HealthSouth never was big on second opinions.

The giant health care chain -- now fighting for survival -- preferred to take care of itself. New evidence indicates that HealthSouth doctored its own numbers and then reassured others that its accounting treatments were proper. Trained professionals trusted HealthSouth's judgment. But critics blast those experts, including independent auditors at Ernst & Young, for ignoring dangerous warning signs that are now being uncovered in a virtual autopsy of the ailing company.

"The financial collapse of HealthSouth, and the allegations of fraud within the company over many years, raises serious concerns about the auditing practices of HealthSouth's internal and outside auditors," said W.J. "Billy" Tauzin (R., La.), chairman of the House Committee on Energy and Commerce, in a letter to E&Y's chairman. "We are interested in learning ... why Ernst & Young apparently did not uncover any accounting fraud at HealthSouth."

HealthSouth has been accused of fabricating earnings from its earliest days as a publicly traded company. So far, nearly a dozen company executives -- including every person who ever served as CFO -- have confessed to participating in a multibillion-dollar accounting scam that ranks as one of the biggest, and perhaps the most blatant, in corporate history. Government investigators and prosecutors ultimately hope to nail Richard Scrushy, HealthSouth's founder and ousted CEO, as the alleged mastermind behind the financial scheme.

Scrushy, who faces no criminal charges yet, has insisted that HealthSouth finance executives carried out the accounting scam without his knowledge. But mounting evidence, including taped conversations and other correspondence, indicates that Scrushy had plenty of input into the company's financial business.

In new excerpts from a tape-recorded conversation with former CFO William T. Owens -- the first whistleblower at HealthSouth -- Scrushy specifically warns against taking a big write-off just before the accounting scandal blew up. He instead suggests that HealthSouth find a better way to overcome its bad investment in Source Medical, another Alabama company partially owned by HealthSouth executives. By this time, HealthSouth was already reeling from a big Medicare hit -- now viewed as partially bogus -- and questionable insider sales by the CEO. Scrushy emphasized that Wall Street would not tolerate another unpleasant surprise.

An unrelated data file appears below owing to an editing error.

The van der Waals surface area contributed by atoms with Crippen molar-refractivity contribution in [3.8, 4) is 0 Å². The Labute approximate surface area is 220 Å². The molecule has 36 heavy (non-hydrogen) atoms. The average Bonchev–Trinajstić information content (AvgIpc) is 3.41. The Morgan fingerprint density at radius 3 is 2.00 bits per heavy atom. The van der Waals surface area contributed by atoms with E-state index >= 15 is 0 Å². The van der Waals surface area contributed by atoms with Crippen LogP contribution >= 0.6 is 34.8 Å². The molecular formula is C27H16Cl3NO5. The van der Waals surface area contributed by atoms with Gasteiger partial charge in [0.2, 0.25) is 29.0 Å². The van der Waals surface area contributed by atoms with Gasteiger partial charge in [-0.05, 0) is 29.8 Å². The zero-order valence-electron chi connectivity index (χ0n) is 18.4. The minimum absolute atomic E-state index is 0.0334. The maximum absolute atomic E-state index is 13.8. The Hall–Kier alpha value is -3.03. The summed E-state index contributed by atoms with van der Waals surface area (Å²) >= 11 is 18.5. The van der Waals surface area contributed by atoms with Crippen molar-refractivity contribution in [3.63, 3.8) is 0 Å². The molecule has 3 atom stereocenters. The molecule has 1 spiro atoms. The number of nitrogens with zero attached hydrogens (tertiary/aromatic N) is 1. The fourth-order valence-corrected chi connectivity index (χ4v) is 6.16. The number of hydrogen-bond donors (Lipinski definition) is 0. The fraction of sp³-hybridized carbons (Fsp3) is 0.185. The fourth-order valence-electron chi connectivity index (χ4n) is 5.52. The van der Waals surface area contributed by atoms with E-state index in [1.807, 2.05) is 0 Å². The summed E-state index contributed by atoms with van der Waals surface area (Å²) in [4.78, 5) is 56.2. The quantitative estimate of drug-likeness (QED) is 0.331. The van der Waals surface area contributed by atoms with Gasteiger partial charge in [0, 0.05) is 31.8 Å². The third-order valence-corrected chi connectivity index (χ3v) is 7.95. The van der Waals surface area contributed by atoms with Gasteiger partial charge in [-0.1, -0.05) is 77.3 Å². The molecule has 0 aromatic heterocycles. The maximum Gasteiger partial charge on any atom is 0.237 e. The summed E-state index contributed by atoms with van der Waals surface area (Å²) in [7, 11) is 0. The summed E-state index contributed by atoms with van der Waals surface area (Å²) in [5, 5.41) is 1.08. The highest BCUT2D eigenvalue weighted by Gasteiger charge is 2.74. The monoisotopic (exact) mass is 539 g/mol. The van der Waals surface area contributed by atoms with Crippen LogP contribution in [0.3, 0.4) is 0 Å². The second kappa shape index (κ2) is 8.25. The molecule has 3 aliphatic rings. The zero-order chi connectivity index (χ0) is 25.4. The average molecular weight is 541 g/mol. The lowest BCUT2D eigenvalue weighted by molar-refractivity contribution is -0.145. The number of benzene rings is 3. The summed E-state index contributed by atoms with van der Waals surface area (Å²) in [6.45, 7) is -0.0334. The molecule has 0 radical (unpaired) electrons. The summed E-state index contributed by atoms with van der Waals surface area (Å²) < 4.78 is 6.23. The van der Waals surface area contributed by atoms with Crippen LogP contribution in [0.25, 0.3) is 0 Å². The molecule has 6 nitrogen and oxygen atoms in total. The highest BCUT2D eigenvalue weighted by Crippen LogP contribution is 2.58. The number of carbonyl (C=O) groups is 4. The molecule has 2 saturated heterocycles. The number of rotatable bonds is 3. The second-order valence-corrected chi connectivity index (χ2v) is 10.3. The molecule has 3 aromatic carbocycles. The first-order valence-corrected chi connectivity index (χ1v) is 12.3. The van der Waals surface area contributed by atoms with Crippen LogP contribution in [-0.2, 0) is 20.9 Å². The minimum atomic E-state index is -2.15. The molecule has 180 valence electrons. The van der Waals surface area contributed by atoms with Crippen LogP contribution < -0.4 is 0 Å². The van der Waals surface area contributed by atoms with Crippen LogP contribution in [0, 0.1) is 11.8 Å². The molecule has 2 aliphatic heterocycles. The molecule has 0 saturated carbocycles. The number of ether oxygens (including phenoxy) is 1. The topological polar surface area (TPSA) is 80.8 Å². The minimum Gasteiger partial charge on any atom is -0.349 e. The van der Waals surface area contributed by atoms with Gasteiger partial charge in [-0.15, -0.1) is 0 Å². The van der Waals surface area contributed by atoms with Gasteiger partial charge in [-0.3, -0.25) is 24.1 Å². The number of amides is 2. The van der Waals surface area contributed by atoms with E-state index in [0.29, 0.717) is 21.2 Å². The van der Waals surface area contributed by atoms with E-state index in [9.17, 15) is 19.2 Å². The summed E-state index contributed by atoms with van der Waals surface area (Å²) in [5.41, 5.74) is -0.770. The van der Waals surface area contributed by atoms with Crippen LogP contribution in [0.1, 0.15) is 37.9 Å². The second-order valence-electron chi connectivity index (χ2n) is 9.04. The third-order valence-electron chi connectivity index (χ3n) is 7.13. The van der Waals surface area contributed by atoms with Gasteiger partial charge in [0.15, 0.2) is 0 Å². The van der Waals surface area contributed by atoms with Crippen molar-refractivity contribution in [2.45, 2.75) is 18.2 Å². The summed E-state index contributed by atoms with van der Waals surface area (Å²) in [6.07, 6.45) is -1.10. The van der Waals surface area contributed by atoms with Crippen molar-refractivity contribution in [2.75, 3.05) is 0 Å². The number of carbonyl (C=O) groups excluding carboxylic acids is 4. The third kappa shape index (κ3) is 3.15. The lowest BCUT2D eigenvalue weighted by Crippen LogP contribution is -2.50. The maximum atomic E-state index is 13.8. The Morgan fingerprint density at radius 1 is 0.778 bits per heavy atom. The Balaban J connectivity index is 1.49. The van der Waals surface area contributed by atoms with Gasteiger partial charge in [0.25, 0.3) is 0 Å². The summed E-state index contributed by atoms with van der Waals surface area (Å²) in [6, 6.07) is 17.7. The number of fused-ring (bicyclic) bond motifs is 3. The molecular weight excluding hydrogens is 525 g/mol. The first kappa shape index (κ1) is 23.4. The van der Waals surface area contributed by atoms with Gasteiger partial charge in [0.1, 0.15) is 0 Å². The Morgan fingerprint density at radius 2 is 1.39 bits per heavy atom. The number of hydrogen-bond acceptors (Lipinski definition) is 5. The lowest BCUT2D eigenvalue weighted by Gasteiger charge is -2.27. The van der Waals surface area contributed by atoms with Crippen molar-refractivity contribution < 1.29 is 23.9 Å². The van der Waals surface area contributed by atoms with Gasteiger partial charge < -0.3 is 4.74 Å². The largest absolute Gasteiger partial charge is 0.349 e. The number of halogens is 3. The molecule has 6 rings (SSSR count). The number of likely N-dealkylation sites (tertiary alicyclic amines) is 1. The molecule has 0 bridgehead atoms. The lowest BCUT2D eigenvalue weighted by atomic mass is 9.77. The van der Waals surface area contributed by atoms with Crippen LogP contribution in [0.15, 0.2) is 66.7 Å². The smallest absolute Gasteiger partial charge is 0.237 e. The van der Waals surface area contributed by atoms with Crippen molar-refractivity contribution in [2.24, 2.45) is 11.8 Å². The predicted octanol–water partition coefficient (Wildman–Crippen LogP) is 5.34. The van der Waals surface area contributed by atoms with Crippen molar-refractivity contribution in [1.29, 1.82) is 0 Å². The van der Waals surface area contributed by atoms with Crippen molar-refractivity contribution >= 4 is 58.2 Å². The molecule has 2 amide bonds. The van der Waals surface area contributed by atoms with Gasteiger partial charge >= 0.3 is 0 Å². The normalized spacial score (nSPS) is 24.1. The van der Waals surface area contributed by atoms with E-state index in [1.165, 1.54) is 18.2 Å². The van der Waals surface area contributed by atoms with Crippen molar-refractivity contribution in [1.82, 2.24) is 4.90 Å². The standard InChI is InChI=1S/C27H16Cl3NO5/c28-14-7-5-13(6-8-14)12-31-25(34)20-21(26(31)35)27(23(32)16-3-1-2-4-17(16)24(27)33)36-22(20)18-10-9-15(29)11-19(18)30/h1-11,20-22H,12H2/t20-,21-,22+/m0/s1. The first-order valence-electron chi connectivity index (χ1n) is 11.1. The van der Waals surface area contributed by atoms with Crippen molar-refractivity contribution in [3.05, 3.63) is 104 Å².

"We'll get killed by the Street," Scrushy said. "And we will get killed by our board when we go tell them about this."

As it turns out, HealthSouth didn't take the write-off. But HealthSouth got killed anyway. Less than a month later, federal authorities filed charges against the company for allegedly overstating earnings -- by as much as 4,700% -- and bilking innocent investors in the process. The company's stock, which had already tumbled from $15 to $3 ahead of the charges, now trades for 27 cents on the pink sheets.

Some critics hold E&Y at least partially accountable for the disaster. They say that E&Y ignored warnings -- more than once -- about HealthSouth's accounting. On Wednesday, the House committee investigating the scandal released a new memo, sent to E&Y nearly five years ago, that "provides a road map leading to possible fraud."

The unsigned memo, faxed to E&Y by a concerned HealthSouth shareholder, states in part: "How can the company carry tens of millions of dollars in accounts receivable that are well over 360 days? How can some hospitals have NO bad debt reserves? How did the E&Y auditors in Alabama miss this stuff?"

The House committee, chaired by Tauzin, collected the memo after demanding extensive access to E&Y's HealthSouth documents. In a prepared statement, E&Y attempted to explain away the memo by saying the issues raised by the shareholder "did not affect the presentation of HealthSouth's financial statements."

But government officials remain skeptical. In a joint statement with the chairman of an investigations subcommittee, Tauzin said: "We now have evidence that five years ago warnings were given to HealthSouth's corporate watchdogs -- their outside auditor, Ernst & Young, and perhaps even the Securities and Exchange Commission -- about the accounting shenanigans at the company. Yet, no one appears to have listened."

More recently, a former HealthSouth bookkeeper warned E&Y about potential accounting fraud at the company last summer. But the auditors apparently found no signs of wrongdoing. HealthSouth has since gone on to fire E&Y, but the company's future remains uncertain.

Donald Watkins, the local Birmingham, Ala., lawyer representing Scrushy, is reportedly organizing a group of private investors who might buy HealthSouth out. But the company itself has dismissed the buyout as far-fetched. And many believe that HealthSouth will ultimately seek Chapter 11 bankruptcy protection -- a strategy that may spare the company but could wipe out its shareholders in the process.

HealthSouth is the largest provider of outpatient services, such as therapy and surgery, in the country. It is the only health care chain that operates in all 50 states.